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04/26/96 JERRY AND GABRIELE FYKE v. DEBBIE MELTON

April 26, 1996

JERRY AND GABRIELE FYKE, D/B/A NORTHWOOD MOBILE ESTATES, PLAINTIFFS-APPELLEES,
v.
DEBBIE MELTON, DEFENDANT-APPELLANT.



Appeal from Circuit Court of Macon County. No. 94LM1022. Honorable Scott B. Diamond, Judge Presiding.

Released for Publication April 26, 1996. As Corrected August 28, 1996.

Honorable Robert W. Cook, P.j., Honorable John T. McCULLOUGH, J., Honorable Rita B. Garman, J., Concurring

The opinion of the court was delivered by: Cook

PRESIDING JUSTICE COOK delivered the opinion of the court:

The Mobile Home Landlord and Tenant Rights Act (Act) (765 ILCS 745/1 et seq. (West 1992)) imposes severe restrictions upon landlords who rent mobile home lots. The landlords in this case did not comply with those restrictions, and we accordingly reverse.

Landlords Jerry and Gabriele Fyke (landlords), d/b/a Northwood Mobile Estates, brought this action to evict Debbie Melton (tenant) from a mobile home lot for unpaid rent. The trial court granted landlords possession of the lot and awarded them $2,700 in unpaid rent and attorney fees. Tenant appeals, contending she met her rent obligations under the terms of her written lease and that the rent increases allegedly resulting in the unpaid rents were invalid under the Act.

On May 1, 1992, tenant entered into a written lease with landlords for a mobile home lot in Maroa, Illinois. Rent was set at $90 per month for a year-to-year term (1992 lease). Paragraph 19 of the 1992 lease stated:

"19. Renewal Term and Holding Over: If not earlier terminated under other provisions of this lease, upon expiration of the original or a renewal term hereof this lease shall be renewed and extended automatically for a term equal in duration to that of the original term, upon the same terms and conditions, provided however, that either Owner or Tenant may give written notice to the other at least thirty (30) days prior to the expiration of such original or extended term, as the case may be, in which event this lease shall terminate upon the expiration of the original or extended term hereof during which such notice [of] election to terminate is given. Not withstanding [sic] the above, the Owner shall have the right to raise the rent for the renewal term by giving thirty (30) days['] written notice thereof to the Tenant, whereupon the Tenant shall have ten (10) days thereafter to give the Owner notice of his election to terminate this lease."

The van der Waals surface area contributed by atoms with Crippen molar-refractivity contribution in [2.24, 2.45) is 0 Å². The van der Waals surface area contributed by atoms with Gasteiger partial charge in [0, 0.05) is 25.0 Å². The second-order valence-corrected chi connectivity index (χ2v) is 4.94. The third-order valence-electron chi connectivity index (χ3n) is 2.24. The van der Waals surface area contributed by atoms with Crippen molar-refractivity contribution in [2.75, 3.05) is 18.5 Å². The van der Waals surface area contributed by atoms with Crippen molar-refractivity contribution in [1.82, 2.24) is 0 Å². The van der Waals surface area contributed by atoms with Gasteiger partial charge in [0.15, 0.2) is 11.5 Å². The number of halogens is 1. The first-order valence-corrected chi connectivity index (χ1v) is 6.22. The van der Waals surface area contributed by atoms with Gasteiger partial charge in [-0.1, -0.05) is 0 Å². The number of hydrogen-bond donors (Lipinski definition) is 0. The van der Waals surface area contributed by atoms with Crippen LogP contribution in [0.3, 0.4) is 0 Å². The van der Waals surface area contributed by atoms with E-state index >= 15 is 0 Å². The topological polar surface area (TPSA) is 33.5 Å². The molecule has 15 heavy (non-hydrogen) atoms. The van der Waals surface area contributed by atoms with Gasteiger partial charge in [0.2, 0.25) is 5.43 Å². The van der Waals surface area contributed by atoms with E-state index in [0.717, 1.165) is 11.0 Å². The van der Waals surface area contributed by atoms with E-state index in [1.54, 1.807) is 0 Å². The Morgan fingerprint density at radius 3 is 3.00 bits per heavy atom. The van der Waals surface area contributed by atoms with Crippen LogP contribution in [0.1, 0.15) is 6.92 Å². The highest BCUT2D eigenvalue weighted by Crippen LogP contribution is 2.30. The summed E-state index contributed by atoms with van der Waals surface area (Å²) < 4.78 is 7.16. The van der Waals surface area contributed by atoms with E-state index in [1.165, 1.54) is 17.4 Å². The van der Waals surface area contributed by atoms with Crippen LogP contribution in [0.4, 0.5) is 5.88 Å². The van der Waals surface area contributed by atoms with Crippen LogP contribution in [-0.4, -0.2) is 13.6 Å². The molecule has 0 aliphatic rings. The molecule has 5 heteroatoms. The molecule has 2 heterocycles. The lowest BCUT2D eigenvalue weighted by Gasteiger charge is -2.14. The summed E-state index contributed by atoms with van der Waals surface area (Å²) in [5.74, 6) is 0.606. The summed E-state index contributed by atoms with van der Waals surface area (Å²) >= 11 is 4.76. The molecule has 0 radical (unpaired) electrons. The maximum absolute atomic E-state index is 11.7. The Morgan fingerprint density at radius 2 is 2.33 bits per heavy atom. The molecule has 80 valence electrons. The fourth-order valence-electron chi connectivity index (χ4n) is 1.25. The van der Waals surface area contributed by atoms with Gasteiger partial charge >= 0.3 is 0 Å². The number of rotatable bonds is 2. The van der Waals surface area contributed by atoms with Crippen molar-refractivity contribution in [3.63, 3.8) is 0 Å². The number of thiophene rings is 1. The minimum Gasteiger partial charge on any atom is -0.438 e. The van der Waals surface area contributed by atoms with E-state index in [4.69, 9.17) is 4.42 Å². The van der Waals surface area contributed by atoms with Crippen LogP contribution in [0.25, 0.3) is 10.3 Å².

On March 26, 1993, less than 60 days before the end of the term, landlords sent notice that starting May 1, 1993, lot rent would be increased to $96 per month for all tenants. Gabriele testified she hand-delivered the notice to tenant and explained that the $96-per-month rate was for a month-to-month lease term. Tenant replied that she was not going to sign a month-to-month lease. Landlords then offered tenant the choice of a year-to-year lease at $126 per month or the month-to-month lease at $96 per month. Tenant testified she refused both options because, "I agreed I was still on my old lease of 1992 because it had a roll-over clause."

On April 21, 1993, tenant made a rent payment of $90. Landlords responded by sending tenant a "reminder note" that starting May 1993 lot rent was $96 per month. Tenant mailed landlords a check for $6. Landlords argue tenant thereby made "a conscious decision *** to go to a month-to-month lease." Every month thereafter tenant paid landlords $96.

On June 6, 1993, tenant wrote landlords, "I am still waiting for the new lease that you insisted I need to sign. If I do not receive a copy by mail within 15 days I will assume my old lease is still in effect." Landlords apparently delivered a copy of the new lease sometime in July 1993. The new lease provided rent was $96 per month for a month-to-month term. Tenant never signed this lease. On July 12, 1993, tenant requested a copy of her old lease in order that her attorney might compare the leases.

On June 24, 1994, landlords notified tenant that her rent would increase to $126 per month, effective August 1, 1994. In a June 28, 1994, letter, tenant replied that the rent increase "is not possible or legal." She continued:

"First, you are not allowing 60 days['] notice, second my lease does not renew in August.

My lease with you was dated effective May 1, 1992. This lease renews automatically on an annual bases [sic]. Therefore, if you wish to increase my rent, you must notify me 60 days prior to my lease ...


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